“We are fighting to retain customers longer as well as attract customers back to us,” Toney said. “In a world where the independent repair shops want one-stop shopping, we need to expand our offerings to all makes so that we can have a competitive offering that actually allows them and makes it compelling to do business with us. This is all part of a much bigger strategy to make us a much bigger player in the marketplace.”

Fiat Chrysler’s Mopar aftermarket parts and service business has grown for seven straight years in the U.S., and its U.S. parts market share has grown more than 10 percentage points from 2010 to 2016, the company said.

Mopar’s U.S. accessory business has grown even faster, up 180 percent-plus in the past seven years and by double-digit percentages last year.

Mopar — the name is a contraction of the words “motor” and “parts” — was trademarked in 1937 as a line of antifreeze products, and today is estimated as a multi-billion-dollar endeavor with about 70 million vehicles on the road globally. Mopar is best known in North America for Jeep off-road products and Dodge performance parts, though it serves about 150 markets globally.

Pietro Gorlier, head of Mopar, attributed its success to selling more cars and expanding its reach — from more aftermarket parts to increasing service centers and products.

“There is still a strong interest of customers for driving a car that is unique,” he said. “Our role is to put new accessories in the markets that are fitting all those different needs.”

Mopar Custom Shops, or workshops at some plants where it adds vehicle personalization products before customer delivery, also are growing. Fiat Chrysler now has 12 in North America and last year it upfitted more than 270,000 vehicles.

Fiat Chrysler is building two new Mopar Parts Distribution Centers in the U.S., including one in Romulus. Mopar, too, has added more than 1,000 Express Lane service centers in the U.S. since 2008.

GM’s revenue for its overall parts business, including its storied ACDelco brand for GM and non-GM vehicles, grew 3.7 percent last year in the U.S. and has been running the same trajectory since 2012, said Tim Turvey, global vice president of GM Customer Care and Aftersales division. An estimated 65 million to 66 million GM-branded vehicles are on the road in the U.S., aiding growth; Turvey said GM’s dealer service retention level has grown almost 19 percentage points since 2010.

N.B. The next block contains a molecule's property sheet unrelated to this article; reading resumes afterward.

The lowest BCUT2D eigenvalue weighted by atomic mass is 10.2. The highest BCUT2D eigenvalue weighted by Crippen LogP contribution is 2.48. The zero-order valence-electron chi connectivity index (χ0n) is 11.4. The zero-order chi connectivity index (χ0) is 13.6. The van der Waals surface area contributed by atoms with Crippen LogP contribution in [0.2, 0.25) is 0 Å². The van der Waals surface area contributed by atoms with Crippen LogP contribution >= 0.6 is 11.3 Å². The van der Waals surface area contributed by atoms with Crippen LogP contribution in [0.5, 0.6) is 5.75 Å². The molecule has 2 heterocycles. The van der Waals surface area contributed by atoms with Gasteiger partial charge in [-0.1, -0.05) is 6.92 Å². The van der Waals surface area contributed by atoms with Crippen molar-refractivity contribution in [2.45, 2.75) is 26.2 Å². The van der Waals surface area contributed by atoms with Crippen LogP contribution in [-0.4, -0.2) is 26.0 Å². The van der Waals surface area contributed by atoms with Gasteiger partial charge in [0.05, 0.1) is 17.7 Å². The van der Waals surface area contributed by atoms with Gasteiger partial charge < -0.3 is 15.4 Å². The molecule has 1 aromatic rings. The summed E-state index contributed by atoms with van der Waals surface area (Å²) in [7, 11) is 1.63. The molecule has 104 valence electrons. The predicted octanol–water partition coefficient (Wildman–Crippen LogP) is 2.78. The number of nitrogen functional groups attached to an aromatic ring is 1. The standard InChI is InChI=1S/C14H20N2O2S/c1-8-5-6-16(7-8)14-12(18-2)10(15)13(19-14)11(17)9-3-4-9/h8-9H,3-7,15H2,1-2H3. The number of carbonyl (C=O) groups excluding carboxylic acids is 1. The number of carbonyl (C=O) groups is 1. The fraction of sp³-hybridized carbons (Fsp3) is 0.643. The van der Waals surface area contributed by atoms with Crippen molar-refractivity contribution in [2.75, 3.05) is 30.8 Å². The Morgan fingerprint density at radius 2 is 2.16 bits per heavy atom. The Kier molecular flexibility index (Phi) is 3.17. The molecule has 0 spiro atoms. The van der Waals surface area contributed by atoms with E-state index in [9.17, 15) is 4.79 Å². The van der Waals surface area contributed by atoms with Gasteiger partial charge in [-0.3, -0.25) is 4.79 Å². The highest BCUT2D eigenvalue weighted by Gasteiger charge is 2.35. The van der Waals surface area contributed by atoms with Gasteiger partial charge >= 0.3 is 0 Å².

GM also is seeing huge growth in U.S. accessories sales, with revenue up 25 percent last year vs. 2015, with global results not far behind, Turvey said.

“This isn’t just a one-year phenomenon,” Turvey said, adding that GM about five years ago shifted more focus to vehicle personalization and accessories available when the vehicle launches.

Jim Campbell, Chevrolet’s U.S. vice president of performance vehicles and motorsports, said Chevrolet sees strong accessory sales for its trucks, followed by crossovers and cars. On the 2017 Chevrolet Silverado pickup, for example, buyers could buy a bed extender for $249, LED bed lighting for $135 or a bedliner for $305. Turvey said there is “huge growth” for GM in all-weather rubber mats.

IHS’ Seng says automakers can boost their profits by maintaining relationships with car owners as their vehicle ages — something Chevrolet says it does.

“We communicate with (customers) many, many times during their ownership cycle and when we’re doing that, we know whether they bought our accessories or not,” Campbell said. “If they didn’t, we have a chance through our communications to recommend accessories that are most popular for the vehicle.”

mburden@detroitnews.com

Twitter: @MBurden_DN

Michael Wayland contributed.